Four intoxicating days in Bologna

Italy is the perfect combination of history, culture, fashion, and food, but nowhere is this more evident than in Bologna and its neighboring towns. A day-by-day itinerary for your next visit to northern Italy

Considered Italy’s culinary capital, Bologna is also the capital of Emilia-Romagna, one of the wealthiest regions in Italy. The city is known as La Grassa (the fat one) for its delectable cuisine; La Rossa (the red one), a reference to the color of the buildings in the city center; and La Dotta (the learned one), thanks to its renowned university, founded in 1088 and arguably the oldest in the western world.

According to our local guide, wealthy families who sent their sons to be educated at the venerable institution made sure to send them off with the proper entourage – tailors, maids, and cooks – and that is how it all started, with a large concentration of culinary experts all in one place, creating the backbone of Italian cuisine in Bologna.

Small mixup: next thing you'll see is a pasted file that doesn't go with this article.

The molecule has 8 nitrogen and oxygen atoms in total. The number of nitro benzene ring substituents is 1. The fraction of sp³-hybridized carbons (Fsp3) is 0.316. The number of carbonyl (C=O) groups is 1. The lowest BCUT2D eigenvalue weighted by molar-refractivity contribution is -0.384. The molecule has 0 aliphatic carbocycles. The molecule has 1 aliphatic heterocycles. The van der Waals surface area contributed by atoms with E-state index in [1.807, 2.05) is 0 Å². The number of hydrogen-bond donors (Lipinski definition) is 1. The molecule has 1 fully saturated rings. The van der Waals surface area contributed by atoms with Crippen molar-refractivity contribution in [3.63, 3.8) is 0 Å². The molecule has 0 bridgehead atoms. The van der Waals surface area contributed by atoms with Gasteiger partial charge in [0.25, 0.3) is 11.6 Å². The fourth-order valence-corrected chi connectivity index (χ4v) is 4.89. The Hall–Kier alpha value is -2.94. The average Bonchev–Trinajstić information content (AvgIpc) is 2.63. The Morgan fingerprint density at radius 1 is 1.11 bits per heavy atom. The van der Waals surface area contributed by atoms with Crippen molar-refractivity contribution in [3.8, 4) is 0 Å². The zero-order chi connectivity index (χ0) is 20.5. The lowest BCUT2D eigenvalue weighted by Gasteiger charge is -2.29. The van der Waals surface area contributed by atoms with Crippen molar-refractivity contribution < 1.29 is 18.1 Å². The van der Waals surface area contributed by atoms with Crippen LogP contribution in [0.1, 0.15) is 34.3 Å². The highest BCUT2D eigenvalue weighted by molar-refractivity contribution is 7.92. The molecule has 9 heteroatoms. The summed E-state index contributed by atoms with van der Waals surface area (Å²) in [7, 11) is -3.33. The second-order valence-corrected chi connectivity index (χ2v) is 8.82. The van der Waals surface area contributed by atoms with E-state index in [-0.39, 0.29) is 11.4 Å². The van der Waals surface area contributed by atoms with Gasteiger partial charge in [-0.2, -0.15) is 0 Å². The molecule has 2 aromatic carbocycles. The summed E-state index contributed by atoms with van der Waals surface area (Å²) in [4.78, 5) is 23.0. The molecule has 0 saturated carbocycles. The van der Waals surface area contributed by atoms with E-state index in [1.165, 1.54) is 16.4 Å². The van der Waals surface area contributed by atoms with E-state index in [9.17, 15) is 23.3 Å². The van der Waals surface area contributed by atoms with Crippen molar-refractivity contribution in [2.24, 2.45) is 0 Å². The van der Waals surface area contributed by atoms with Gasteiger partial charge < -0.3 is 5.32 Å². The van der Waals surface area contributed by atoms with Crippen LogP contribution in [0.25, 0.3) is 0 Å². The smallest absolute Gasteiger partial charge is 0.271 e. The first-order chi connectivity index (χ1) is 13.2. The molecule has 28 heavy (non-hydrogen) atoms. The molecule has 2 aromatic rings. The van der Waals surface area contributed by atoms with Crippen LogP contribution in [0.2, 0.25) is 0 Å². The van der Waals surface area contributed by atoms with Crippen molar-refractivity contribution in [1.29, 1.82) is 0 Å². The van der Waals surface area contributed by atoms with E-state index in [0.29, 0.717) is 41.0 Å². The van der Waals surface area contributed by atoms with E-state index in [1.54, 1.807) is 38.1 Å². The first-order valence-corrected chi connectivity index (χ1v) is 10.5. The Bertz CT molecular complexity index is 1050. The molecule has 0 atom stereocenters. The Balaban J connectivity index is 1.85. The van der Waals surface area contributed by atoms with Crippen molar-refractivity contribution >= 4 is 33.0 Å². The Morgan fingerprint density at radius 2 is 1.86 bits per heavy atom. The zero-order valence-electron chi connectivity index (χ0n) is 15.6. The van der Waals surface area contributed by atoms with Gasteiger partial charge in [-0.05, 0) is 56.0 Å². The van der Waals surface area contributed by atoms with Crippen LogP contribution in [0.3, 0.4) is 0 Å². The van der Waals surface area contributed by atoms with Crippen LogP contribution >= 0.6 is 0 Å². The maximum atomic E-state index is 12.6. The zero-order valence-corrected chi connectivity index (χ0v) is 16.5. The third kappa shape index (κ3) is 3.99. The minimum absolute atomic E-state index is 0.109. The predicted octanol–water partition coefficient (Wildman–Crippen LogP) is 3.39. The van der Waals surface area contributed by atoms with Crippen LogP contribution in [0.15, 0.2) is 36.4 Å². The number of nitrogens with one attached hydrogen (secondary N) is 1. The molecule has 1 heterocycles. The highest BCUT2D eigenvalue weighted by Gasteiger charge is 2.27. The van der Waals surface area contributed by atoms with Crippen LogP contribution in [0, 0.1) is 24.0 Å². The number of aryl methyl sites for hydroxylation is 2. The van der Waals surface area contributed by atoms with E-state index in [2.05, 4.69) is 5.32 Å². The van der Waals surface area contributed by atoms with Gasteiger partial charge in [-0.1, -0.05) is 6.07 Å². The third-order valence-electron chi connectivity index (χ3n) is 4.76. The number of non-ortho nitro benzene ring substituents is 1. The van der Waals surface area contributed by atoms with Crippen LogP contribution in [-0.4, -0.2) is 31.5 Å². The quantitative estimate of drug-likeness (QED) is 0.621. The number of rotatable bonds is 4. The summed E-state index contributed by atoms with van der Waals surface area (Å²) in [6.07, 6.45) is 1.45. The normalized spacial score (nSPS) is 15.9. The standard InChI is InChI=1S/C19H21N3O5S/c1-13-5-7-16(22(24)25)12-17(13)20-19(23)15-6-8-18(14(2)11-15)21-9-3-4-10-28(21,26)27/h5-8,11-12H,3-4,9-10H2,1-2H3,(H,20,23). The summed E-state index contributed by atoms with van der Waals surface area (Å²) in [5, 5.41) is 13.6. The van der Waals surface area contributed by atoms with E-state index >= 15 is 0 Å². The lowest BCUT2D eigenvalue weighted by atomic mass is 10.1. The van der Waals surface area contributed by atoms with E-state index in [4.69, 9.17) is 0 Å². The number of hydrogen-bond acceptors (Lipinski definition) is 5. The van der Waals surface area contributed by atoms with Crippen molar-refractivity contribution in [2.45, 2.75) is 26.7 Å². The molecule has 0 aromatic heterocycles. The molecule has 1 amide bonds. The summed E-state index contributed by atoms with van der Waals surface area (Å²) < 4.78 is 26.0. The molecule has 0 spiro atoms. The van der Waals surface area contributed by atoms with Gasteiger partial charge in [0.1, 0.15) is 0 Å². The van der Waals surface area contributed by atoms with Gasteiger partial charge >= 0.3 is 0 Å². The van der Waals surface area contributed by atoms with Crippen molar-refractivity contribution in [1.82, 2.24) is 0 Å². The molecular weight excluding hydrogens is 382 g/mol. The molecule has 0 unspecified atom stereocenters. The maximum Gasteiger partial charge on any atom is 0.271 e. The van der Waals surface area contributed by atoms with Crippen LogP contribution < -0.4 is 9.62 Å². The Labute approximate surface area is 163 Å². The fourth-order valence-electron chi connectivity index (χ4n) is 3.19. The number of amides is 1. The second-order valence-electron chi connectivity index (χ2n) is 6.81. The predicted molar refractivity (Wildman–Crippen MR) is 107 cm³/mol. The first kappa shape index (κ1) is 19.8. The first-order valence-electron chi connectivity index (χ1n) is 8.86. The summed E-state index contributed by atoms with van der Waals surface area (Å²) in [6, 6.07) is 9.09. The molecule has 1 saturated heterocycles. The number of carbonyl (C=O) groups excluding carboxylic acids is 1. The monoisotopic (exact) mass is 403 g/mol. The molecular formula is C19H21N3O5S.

Today, Bologna has it all – history and architecture, world-famous porticoes (a UNESCO World Heritage Site), enchanting alleyways alongside awe-inspiring churches, neighborhood markets, and some of the best eateries in the country. And just a train ride away, there are some more beautiful towns worth exploring. So here’s a day-by-day itinerary for your next visit to Emilia-Romagna.

Day 1: The Jewish Ghetto and some shopping

The best thing you can do in Bologna is get lost in the warren of streets and alleys of the old center, where you’ll be enveloped by the warm red and yellow colors of the terracotta bricks used to build the city.